Thursday, August 06, 2009

Harry Patch his epitaph

Harry Patch, veteran of WWI

Thousands of gallons of sentimental outpourings today from the corporate media about the nobility and courage of Harry Patch, the last British Great War veteran from the trenches. The journalists almost, but not quite, manage to quote his feelings about the futility of war. You can hear his words sticking in their throats. His comrade in experience, Henry Allingham, captured the philosophy of the old soldier, distilled from the charnel-house of the trenches into the line, "War is stupid. Nobody wins".

That is the only wisdom that a soldier can bring back from war. Mostly, they do not talk about it, they just shut it away in a locked tin trunk in the attic of their consciousness, knowing that people who have not seen war will not understand their views, and those who have seen war do not need to hear them.

The world does not want to know what the old soldiers know because the near-universal belief that war is inevitable, an irremovable part of political reality.

Three thousand years ago, the necessity of the regular and orderly sacrifice of human beings to propitiate the gods was also a universal belief. Then some began to question it. It began with those like Abraham, or like Kaveh, who had handed over their sons and daughters to the priests, and watched the golden knife slash the neck of their loved ones. They began to question the absolute wisdom of the priests. They began to think independently of the masses and the respected leaders of the time. They began to talk. Many of them would have been arrested for thinking irreligious thoughts, and no doubt many of the sceptics were sacrificed to the gods in their turn. The priests would have scorned them, and castigated them for undermining the very fabric of civilisation. "The gods will kill us if we do not give them the sacrifices that are due to them". Kings would have passed decrees outlawing any critics of human sacrifice.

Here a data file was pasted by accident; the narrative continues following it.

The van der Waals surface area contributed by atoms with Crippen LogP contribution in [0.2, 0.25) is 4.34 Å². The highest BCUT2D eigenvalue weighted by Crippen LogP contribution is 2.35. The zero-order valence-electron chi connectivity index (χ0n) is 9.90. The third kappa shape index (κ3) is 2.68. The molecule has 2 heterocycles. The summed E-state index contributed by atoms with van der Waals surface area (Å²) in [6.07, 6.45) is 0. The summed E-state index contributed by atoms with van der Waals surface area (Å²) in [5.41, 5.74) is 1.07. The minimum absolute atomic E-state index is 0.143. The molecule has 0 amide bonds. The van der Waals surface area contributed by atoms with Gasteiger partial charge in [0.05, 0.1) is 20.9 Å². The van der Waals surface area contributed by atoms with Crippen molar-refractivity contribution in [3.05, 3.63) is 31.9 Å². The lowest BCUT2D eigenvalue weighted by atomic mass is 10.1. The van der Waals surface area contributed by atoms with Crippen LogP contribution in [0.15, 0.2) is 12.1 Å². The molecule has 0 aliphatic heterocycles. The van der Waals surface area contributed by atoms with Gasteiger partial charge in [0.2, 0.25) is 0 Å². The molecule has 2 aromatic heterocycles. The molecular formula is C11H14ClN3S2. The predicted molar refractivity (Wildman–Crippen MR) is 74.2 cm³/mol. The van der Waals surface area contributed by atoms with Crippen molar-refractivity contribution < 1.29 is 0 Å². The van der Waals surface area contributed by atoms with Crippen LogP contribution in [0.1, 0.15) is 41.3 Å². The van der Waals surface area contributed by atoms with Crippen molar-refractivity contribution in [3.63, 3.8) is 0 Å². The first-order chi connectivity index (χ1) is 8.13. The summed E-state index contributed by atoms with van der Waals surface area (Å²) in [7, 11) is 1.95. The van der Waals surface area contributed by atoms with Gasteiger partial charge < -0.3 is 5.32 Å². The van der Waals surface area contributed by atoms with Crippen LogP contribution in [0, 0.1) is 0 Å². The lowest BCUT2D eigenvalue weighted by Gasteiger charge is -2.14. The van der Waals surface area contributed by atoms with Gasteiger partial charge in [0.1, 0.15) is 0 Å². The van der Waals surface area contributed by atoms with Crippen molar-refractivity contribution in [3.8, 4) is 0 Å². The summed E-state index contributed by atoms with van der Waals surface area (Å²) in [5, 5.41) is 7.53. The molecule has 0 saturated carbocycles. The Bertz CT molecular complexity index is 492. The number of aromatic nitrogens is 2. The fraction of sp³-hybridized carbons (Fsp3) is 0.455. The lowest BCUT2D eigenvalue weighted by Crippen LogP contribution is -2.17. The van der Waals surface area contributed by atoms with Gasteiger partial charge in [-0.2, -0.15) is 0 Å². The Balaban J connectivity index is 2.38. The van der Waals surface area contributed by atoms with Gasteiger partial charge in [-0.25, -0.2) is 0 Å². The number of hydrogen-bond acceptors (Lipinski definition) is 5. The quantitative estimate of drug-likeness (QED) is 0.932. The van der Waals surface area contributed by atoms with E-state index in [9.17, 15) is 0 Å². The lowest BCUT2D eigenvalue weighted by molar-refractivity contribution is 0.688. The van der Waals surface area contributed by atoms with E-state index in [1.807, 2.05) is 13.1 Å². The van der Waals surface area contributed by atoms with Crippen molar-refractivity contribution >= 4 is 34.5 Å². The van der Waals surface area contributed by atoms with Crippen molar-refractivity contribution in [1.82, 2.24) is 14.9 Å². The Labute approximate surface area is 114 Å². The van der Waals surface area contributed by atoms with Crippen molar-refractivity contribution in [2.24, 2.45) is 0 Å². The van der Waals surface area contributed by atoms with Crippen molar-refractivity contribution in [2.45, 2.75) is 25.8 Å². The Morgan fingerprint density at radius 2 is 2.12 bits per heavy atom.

But in the end, human sensibility defeated the artificial reasoning of the priesthood, and by the 6th century BC most human civilisations had got over the idea of the necessity of human sacrifice. But just as the old gods survived into Christianity redressed as saints, so also human sacrifice survives in the guise of warfare. Instead of ritualised killing of one or two a week, thousands of young men and women are initiated into the orderly rituals of the military parade, and then slaughtered in the chaotic mess of battle. Instead of being immolated on the altar of the nation's god, they are sacrificed on the altar of national security. Instead of obeying the psychotic ideation of some crazed arch-priest, they obey the orders stemming from the projected belief of George W Bush and Tony Blair that the demon Saddam Hussein was hiding weapons of mass destruction.

It doesn't have to be like this. As Harry and Henry said, wars always end in talks. Real talks can prevent war. Frameworks can be set up that make it more difficult for dictators to emerge. Separatist aspirations, which are behind about one in three of the wars burning in the world at the moment, can be discussed under the aegis and authority of the United Nations.

It will take a long time to break the power of the military industrial complex, just as it took a long time to prise the sacrificial knife out of the hand of the priests. It is a long journey to make, but the longest journey begins with a single step, and that first step is for us to stop giving head room to the belief that war is inevitable.

Let this be the epitaph of Henry Allingham and Harry Patch and all their comrades:

"War is stupid. Nobody wins".

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